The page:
Seven coronaviruses are now known to infect humans: the alpha, beta, gamma, and delta strains, SARS, MERS, and COVID-19. While the first four are responsible for influenza-type illnesses, with a fatality rate of 0.1 percent, both SARS and MERS are more deadly.
This is not the first disease bats have given us. Rabies possibly originated in bats. So did, and does, Ebola, outbreaks of which usually trace back to people coming into contact with bat roosts in caves, trees or buildings.
The 2020 general election will be held on Saturday September 19th. It will give New Zealanders the opportunity to vote, not only for those we want to govern the country for the next three years, but also on whether we want cannabis and euthanasia to be legalised.
The cause of rising house prices is basic economics – demand exceeds supply. In the short run, excess demand bids up prices. In the longer run, high prices lead to an increase in supply, particularly in new construction. But we are not yet in a balanced demand-supply situation.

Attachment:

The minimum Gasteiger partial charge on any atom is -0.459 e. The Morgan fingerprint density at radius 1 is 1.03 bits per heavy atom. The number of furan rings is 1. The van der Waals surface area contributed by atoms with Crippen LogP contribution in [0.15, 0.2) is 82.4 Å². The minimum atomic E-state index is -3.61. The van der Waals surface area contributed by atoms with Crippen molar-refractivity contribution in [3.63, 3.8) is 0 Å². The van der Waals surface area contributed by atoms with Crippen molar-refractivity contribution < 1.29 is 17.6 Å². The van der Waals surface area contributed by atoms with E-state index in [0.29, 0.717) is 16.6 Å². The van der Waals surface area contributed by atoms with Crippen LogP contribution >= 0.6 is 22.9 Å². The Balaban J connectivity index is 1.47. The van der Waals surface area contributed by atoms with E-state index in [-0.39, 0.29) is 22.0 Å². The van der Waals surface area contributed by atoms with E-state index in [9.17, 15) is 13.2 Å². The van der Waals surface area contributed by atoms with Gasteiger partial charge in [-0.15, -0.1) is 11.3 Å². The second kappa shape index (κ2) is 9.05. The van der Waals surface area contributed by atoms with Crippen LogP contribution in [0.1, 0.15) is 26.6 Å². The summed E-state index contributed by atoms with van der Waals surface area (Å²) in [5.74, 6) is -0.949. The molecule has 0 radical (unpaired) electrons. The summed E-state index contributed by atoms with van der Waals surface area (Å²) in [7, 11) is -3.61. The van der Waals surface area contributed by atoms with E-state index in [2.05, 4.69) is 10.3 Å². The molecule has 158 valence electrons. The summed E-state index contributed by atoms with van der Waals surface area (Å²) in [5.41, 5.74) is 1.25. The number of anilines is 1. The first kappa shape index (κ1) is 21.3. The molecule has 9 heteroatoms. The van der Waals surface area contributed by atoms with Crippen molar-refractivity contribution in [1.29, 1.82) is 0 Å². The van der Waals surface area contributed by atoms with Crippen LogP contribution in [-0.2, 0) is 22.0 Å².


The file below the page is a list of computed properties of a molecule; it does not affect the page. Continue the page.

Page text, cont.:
Without a doubt Sian Elias’ Ngati Apa judgement was unprecedented judicial activism. And that’s the problem with judicial activism – the public are left to pick up the pieces. So here we are, almost 20 years later, facing multiple tribal claims for the country’s entire coastline. The first ones will be heard this year...
In Britain and much of the west, the risible pretence is maintained that the religion has nothing to do with Islamic extremism. From the moment this threat emerged in Britain more than three decades ago, the establishment has refused to acknowledge that what we are facing is Islamic holy war, rooted in religious doctrines which are as genuine as they are contestable.
In that spirit of unity Prime Minister Norman Kirk insisted that the day of celebration should be called New Zealand Day – a day for all New Zealanders to observe our different identities and the sense of nationhood that brought us together. He wanted to ensure the day was owned by everyone, irrespective of race or heritage.
"Colonisation by a nation of shopkeepers". So said Napoleon Bonaparte of the English, and as with many things he was close to the truth. He meant it as an insult of course but found to his dismay as did the Kaiser and Hitler that when poked with a big enough stick the shop keepers had a nasty bite.